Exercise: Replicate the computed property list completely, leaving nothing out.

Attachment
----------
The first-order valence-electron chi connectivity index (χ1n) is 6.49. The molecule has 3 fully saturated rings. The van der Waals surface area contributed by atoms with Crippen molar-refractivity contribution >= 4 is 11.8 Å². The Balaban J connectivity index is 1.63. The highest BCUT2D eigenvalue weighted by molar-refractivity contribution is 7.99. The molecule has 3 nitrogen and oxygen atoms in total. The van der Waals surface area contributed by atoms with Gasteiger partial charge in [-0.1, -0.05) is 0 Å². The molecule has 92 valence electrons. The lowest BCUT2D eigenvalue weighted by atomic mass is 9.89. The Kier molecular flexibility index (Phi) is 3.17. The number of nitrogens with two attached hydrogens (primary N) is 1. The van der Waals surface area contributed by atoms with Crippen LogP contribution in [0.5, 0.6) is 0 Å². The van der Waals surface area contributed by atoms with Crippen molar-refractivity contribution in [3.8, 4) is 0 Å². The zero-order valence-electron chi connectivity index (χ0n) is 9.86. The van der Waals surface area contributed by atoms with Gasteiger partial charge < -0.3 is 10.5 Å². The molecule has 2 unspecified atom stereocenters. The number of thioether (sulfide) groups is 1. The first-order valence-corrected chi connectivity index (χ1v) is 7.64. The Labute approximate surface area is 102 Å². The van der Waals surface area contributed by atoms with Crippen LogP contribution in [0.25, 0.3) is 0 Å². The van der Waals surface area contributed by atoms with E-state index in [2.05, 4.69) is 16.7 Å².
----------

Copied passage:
The first-order valence-electron chi connectivity index (χ1n) is 6.49. The molecule has 3 fully saturated rings. The van der Waals surface area contributed by atoms with Crippen molar-refractivity contribution >= 4 is 11.8 Å². The Balaban J connectivity index is 1.63. The highest BCUT2D eigenvalue weighted by molar-refractivity contribution is 7.99. The molecule has 3 nitrogen and oxygen atoms in total. The van der Waals surface area contributed by atoms with Gasteiger partial charge in [-0.1, -0.05) is 0 Å². The molecule has 92 valence electrons. The lowest BCUT2D eigenvalue weighted by atomic mass is 9.89. The Kier molecular flexibility index (Phi) is 3.17. The number of nitrogens with two attached hydrogens (primary N) is 1. The van der Waals surface area contributed by atoms with Crippen LogP contribution in [0.5, 0.6) is 0 Å². The van der Waals surface area contributed by atoms with Crippen molar-refractivity contribution in [3.8, 4) is 0 Å². The zero-order valence-electron chi connectivity index (χ0n) is 9.86. The van der Waals surface area contributed by atoms with Gasteiger partial charge < -0.3 is 10.5 Å². The molecule has 2 unspecified atom stereocenters. The number of thioether (sulfide) groups is 1. The first-order valence-corrected chi connectivity index (χ1v) is 7.64. The Labute approximate surface area is 102 Å². The van der Waals surface area contributed by atoms with Crippen LogP contribution in [0.25, 0.3) is 0 Å². The van der Waals surface area contributed by atoms with E-state index in [2.05, 4.69) is 16.7 Å².